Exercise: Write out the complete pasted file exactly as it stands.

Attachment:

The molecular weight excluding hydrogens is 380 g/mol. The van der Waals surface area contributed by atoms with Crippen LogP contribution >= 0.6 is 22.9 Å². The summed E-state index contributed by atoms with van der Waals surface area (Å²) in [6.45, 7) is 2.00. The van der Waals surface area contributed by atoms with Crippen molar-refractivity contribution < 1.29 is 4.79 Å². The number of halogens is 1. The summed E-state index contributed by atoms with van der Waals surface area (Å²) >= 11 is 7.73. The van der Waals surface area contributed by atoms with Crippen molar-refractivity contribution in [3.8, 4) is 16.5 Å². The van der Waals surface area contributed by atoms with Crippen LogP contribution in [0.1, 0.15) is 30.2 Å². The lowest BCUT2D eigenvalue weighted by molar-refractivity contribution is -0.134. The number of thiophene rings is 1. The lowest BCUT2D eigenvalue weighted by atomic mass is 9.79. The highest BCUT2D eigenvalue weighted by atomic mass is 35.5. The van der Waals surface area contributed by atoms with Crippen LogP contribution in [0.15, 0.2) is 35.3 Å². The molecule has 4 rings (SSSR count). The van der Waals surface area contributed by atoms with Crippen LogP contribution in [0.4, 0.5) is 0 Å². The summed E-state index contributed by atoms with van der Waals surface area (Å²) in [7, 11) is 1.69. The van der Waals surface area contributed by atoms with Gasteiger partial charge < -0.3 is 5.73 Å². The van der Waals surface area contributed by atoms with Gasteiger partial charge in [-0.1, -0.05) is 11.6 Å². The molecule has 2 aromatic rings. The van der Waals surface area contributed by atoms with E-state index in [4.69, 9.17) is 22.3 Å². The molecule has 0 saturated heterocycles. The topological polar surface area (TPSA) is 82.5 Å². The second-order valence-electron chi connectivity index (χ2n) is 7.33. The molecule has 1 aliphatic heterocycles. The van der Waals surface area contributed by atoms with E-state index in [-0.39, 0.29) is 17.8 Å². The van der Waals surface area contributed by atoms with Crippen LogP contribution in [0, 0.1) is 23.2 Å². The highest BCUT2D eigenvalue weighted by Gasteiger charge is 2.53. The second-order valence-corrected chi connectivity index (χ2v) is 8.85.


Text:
The molecular weight excluding hydrogens is 380 g/mol. The van der Waals surface area contributed by atoms with Crippen LogP contribution >= 0.6 is 22.9 Å². The summed E-state index contributed by atoms with van der Waals surface area (Å²) in [6.45, 7) is 2.00. The van der Waals surface area contributed by atoms with Crippen molar-refractivity contribution < 1.29 is 4.79 Å². The number of halogens is 1. The summed E-state index contributed by atoms with van der Waals surface area (Å²) >= 11 is 7.73. The van der Waals surface area contributed by atoms with Crippen molar-refractivity contribution in [3.8, 4) is 16.5 Å². The van der Waals surface area contributed by atoms with Crippen LogP contribution in [0.1, 0.15) is 30.2 Å². The lowest BCUT2D eigenvalue weighted by molar-refractivity contribution is -0.134. The number of thiophene rings is 1. The lowest BCUT2D eigenvalue weighted by atomic mass is 9.79. The highest BCUT2D eigenvalue weighted by atomic mass is 35.5. The van der Waals surface area contributed by atoms with Crippen LogP contribution in [0.15, 0.2) is 35.3 Å². The molecule has 4 rings (SSSR count). The van der Waals surface area contributed by atoms with Crippen LogP contribution in [0.4, 0.5) is 0 Å². The summed E-state index contributed by atoms with van der Waals surface area (Å²) in [7, 11) is 1.69. The van der Waals surface area contributed by atoms with Gasteiger partial charge < -0.3 is 5.73 Å². The van der Waals surface area contributed by atoms with Gasteiger partial charge in [-0.1, -0.05) is 11.6 Å². The molecule has 2 aromatic rings. The van der Waals surface area contributed by atoms with E-state index in [4.69, 9.17) is 22.3 Å². The molecule has 0 saturated heterocycles. The topological polar surface area (TPSA) is 82.5 Å². The second-order valence-electron chi connectivity index (χ2n) is 7.33. The molecule has 1 aliphatic heterocycles. The van der Waals surface area contributed by atoms with E-state index in [-0.39, 0.29) is 17.8 Å². The van der Waals surface area contributed by atoms with Crippen LogP contribution in [0, 0.1) is 23.2 Å². The highest BCUT2D eigenvalue weighted by Gasteiger charge is 2.53. The second-order valence-corrected chi connectivity index (χ2v) is 8.85.